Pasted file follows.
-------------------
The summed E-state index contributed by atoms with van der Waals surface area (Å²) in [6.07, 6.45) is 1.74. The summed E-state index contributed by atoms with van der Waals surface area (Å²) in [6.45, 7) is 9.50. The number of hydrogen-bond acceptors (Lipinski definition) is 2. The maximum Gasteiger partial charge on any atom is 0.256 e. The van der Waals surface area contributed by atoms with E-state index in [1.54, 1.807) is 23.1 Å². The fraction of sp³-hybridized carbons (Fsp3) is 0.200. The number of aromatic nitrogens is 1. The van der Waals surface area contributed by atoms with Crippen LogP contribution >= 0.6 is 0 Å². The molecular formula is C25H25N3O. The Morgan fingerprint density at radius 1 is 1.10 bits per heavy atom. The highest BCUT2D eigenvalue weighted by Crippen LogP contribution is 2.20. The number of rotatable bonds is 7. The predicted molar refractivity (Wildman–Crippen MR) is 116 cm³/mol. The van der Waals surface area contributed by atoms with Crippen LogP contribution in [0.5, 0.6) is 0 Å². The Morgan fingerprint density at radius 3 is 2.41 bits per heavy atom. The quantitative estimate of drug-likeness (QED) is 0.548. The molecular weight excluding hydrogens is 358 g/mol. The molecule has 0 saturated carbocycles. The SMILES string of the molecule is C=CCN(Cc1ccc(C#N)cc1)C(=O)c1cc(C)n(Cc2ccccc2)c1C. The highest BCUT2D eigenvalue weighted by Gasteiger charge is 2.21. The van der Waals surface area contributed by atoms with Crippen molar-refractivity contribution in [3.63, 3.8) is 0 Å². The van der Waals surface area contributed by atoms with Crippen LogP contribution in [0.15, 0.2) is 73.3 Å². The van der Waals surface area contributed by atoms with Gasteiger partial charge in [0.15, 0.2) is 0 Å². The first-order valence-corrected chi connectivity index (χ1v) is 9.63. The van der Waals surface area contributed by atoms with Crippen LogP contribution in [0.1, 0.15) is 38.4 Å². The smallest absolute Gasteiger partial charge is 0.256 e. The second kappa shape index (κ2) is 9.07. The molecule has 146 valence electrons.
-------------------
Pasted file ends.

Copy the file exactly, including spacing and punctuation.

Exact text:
The summed E-state index contributed by atoms with van der Waals surface area (Å²) in [6.07, 6.45) is 1.74. The summed E-state index contributed by atoms with van der Waals surface area (Å²) in [6.45, 7) is 9.50. The number of hydrogen-bond acceptors (Lipinski definition) is 2. The maximum Gasteiger partial charge on any atom is 0.256 e. The van der Waals surface area contributed by atoms with E-state index in [1.54, 1.807) is 23.1 Å². The fraction of sp³-hybridized carbons (Fsp3) is 0.200. The number of aromatic nitrogens is 1. The van der Waals surface area contributed by atoms with Crippen LogP contribution >= 0.6 is 0 Å². The molecular formula is C25H25N3O. The Morgan fingerprint density at radius 1 is 1.10 bits per heavy atom. The highest BCUT2D eigenvalue weighted by Crippen LogP contribution is 2.20. The number of rotatable bonds is 7. The predicted molar refractivity (Wildman–Crippen MR) is 116 cm³/mol. The van der Waals surface area contributed by atoms with Crippen LogP contribution in [0.5, 0.6) is 0 Å². The Morgan fingerprint density at radius 3 is 2.41 bits per heavy atom. The quantitative estimate of drug-likeness (QED) is 0.548. The molecular weight excluding hydrogens is 358 g/mol. The molecule has 0 saturated carbocycles. The SMILES string of the molecule is C=CCN(Cc1ccc(C#N)cc1)C(=O)c1cc(C)n(Cc2ccccc2)c1C. The highest BCUT2D eigenvalue weighted by Gasteiger charge is 2.21. The van der Waals surface area contributed by atoms with Crippen molar-refractivity contribution in [3.63, 3.8) is 0 Å². The van der Waals surface area contributed by atoms with Crippen LogP contribution in [0.15, 0.2) is 73.3 Å². The van der Waals surface area contributed by atoms with Gasteiger partial charge in [0.15, 0.2) is 0 Å². The first-order valence-corrected chi connectivity index (χ1v) is 9.63. The van der Waals surface area contributed by atoms with Crippen LogP contribution in [0.1, 0.15) is 38.4 Å². The smallest absolute Gasteiger partial charge is 0.256 e. The second kappa shape index (κ2) is 9.07. The molecule has 146 valence electrons.